Robert Mueller might have officially stepped down Wednesday from his post as Special Counsel, but the fallout from his investigation continues. Andrew Miller, a former aide to political hatchet man Roger Stone, has agreed to testify in front of the special counsel’s grand jury.
Now: US District Judge Beryl Howell's written order directing Andrew Miller to appear before Mueller grand jury on Friday: pic.twitter.com/QpJm3tdJtd
— Mike Scarcella (@MikeScarcella) May 29, 2019
NEW FROM COURT TODAY: Andrew Miller, an associate of Roger Stone, has agreed to testify to a grand jury used by Mueller at 9:30 am this Friday, his attorney and Mueller prosecutor Aaron Zelinsky said at a hearing today.
This was minutes after Mueller made his public statement.
— Katelyn Polantz (@kpolantz) May 29, 2019
Miller had sued in an attempt to block the subpoena and lost challenges of Mueller’s authority at the District Court and Appellate Court levels. He argued that the Special Counsel’s appointment was unconstitutional, and therefore could not compel him to testify.
Miller claimed that Mueller is a “principal officer,” and thus had to be put in his position pursuant to the Appointments Clause of the Constitution, which requires that such officers be nominated by the president and confirmed by the Senate. Mueller was appointed as Special Counsel by Deputy Attorney General Rod Rosenstein, who was Acting Attorney General for the ongoing Russia investigation due to Attorney General Jeff Sessions‘ recusal.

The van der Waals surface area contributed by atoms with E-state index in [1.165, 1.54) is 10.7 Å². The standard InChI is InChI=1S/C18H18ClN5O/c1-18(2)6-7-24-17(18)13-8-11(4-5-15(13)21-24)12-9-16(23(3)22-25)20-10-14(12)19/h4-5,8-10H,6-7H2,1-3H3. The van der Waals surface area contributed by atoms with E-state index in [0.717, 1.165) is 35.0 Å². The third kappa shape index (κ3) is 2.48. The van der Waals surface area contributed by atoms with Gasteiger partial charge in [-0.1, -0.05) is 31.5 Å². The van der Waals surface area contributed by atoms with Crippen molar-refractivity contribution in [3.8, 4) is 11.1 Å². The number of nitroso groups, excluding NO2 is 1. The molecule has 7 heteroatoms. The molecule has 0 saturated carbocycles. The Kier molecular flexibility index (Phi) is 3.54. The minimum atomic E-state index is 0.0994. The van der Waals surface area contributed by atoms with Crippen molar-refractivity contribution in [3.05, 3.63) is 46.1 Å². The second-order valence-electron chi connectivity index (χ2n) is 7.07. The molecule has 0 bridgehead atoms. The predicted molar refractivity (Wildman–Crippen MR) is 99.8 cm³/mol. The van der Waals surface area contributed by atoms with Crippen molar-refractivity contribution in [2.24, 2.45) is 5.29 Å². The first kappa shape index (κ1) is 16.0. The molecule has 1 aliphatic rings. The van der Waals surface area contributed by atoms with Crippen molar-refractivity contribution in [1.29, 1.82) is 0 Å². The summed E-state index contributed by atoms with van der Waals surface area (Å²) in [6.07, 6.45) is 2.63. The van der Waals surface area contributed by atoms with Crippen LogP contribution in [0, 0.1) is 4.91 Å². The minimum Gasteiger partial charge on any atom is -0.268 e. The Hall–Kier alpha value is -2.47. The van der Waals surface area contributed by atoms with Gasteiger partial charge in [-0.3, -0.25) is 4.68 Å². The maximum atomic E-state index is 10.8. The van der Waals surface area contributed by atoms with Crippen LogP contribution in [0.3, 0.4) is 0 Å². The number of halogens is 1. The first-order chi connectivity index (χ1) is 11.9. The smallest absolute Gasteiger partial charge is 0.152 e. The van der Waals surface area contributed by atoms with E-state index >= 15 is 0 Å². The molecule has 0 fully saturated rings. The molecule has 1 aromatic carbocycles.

A three-judge panel disagreed with Miller, saying that Mueller is only an “inferior officer,” and thus does not have to be confirmed by the Senate. Quoting a 1997 Supreme Court case, Circuit Judge Judith Rogers wrote, “An inferior officer is one ‘whose work is directed and supervised at some level by others who were appointed by Presidential nomination with the advice and consent of the Senate.’”
That definition, Rogers said, describes Mueller’s position, because he reports to the Attorney General (or Acting AG), and the AG supervises him, has the power to limit his authority, dismiss him, and even alter or rescind the rules governing dismissal. Because Rosenstein (and now, Attorney General William Barr) is an officer who was confirmed by the Senate, Mueller is a properly appointed inferior officer.
“Special Counsel Mueller effectively serves at the pleasure of an Executive Branch officer who was appointed with the advice and consent of the Senate,” Judge Rogers wrote.
Ronn Blitzer contributed to this report.
[Image via Drew Angerer/Getty Images]